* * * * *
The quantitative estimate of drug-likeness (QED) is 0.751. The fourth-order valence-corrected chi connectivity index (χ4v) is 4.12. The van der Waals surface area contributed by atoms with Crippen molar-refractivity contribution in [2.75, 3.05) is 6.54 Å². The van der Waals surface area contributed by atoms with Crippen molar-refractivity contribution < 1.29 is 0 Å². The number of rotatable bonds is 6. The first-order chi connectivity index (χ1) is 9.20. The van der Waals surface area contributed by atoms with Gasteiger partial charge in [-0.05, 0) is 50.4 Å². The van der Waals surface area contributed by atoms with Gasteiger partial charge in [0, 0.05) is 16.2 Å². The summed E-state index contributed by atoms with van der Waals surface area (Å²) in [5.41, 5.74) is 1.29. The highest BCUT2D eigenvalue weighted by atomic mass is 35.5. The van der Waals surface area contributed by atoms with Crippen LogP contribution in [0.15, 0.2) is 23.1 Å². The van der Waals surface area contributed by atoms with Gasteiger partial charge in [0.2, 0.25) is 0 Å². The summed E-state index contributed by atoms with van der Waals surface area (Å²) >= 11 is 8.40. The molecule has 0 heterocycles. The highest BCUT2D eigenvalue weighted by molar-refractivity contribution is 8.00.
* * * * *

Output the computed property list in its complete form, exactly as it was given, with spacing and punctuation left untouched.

The quantitative estimate of drug-likeness (QED) is 0.751. The fourth-order valence-corrected chi connectivity index (χ4v) is 4.12. The van der Waals surface area contributed by atoms with Crippen molar-refractivity contribution in [2.75, 3.05) is 6.54 Å². The van der Waals surface area contributed by atoms with Crippen molar-refractivity contribution < 1.29 is 0 Å². The number of rotatable bonds is 6. The first-order chi connectivity index (χ1) is 9.20. The van der Waals surface area contributed by atoms with Gasteiger partial charge in [-0.05, 0) is 50.4 Å². The van der Waals surface area contributed by atoms with Gasteiger partial charge in [0, 0.05) is 16.2 Å². The summed E-state index contributed by atoms with van der Waals surface area (Å²) in [5.41, 5.74) is 1.29. The highest BCUT2D eigenvalue weighted by atomic mass is 35.5. The van der Waals surface area contributed by atoms with Crippen LogP contribution in [0.15, 0.2) is 23.1 Å². The van der Waals surface area contributed by atoms with Gasteiger partial charge in [0.2, 0.25) is 0 Å². The summed E-state index contributed by atoms with van der Waals surface area (Å²) >= 11 is 8.40. The molecule has 0 heterocycles. The highest BCUT2D eigenvalue weighted by molar-refractivity contribution is 8.00.